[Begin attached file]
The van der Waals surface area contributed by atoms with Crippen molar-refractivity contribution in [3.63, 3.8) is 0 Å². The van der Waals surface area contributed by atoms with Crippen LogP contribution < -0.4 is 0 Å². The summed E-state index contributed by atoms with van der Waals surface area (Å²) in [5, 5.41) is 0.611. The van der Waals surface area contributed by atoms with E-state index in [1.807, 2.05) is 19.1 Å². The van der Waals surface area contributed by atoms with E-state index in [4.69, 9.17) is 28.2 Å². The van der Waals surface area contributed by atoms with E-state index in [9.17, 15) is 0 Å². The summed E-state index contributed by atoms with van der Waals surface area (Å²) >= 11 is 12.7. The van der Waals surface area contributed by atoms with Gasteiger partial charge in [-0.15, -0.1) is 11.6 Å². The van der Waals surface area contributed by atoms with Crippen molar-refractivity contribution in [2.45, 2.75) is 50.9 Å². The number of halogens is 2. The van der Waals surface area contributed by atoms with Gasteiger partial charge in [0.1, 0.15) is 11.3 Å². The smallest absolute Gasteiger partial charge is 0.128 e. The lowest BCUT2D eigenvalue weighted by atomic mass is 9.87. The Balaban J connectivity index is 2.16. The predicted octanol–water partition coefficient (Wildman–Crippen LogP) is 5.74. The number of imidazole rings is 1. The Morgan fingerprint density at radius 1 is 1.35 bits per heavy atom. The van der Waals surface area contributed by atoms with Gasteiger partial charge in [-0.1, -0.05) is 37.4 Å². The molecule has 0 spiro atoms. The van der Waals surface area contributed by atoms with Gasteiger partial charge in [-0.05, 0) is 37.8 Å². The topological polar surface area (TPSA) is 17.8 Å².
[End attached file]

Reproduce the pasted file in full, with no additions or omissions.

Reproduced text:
The van der Waals surface area contributed by atoms with Crippen molar-refractivity contribution in [3.63, 3.8) is 0 Å². The van der Waals surface area contributed by atoms with Crippen LogP contribution < -0.4 is 0 Å². The summed E-state index contributed by atoms with van der Waals surface area (Å²) in [5, 5.41) is 0.611. The van der Waals surface area contributed by atoms with E-state index in [1.807, 2.05) is 19.1 Å². The van der Waals surface area contributed by atoms with E-state index in [4.69, 9.17) is 28.2 Å². The van der Waals surface area contributed by atoms with E-state index in [9.17, 15) is 0 Å². The summed E-state index contributed by atoms with van der Waals surface area (Å²) >= 11 is 12.7. The van der Waals surface area contributed by atoms with Gasteiger partial charge in [-0.15, -0.1) is 11.6 Å². The van der Waals surface area contributed by atoms with Crippen molar-refractivity contribution in [2.45, 2.75) is 50.9 Å². The number of halogens is 2. The van der Waals surface area contributed by atoms with Gasteiger partial charge in [0.1, 0.15) is 11.3 Å². The smallest absolute Gasteiger partial charge is 0.128 e. The lowest BCUT2D eigenvalue weighted by atomic mass is 9.87. The Balaban J connectivity index is 2.16. The predicted octanol–water partition coefficient (Wildman–Crippen LogP) is 5.74. The number of imidazole rings is 1. The Morgan fingerprint density at radius 1 is 1.35 bits per heavy atom. The van der Waals surface area contributed by atoms with Gasteiger partial charge in [-0.1, -0.05) is 37.4 Å². The molecule has 0 spiro atoms. The van der Waals surface area contributed by atoms with Gasteiger partial charge in [-0.05, 0) is 37.8 Å². The topological polar surface area (TPSA) is 17.8 Å².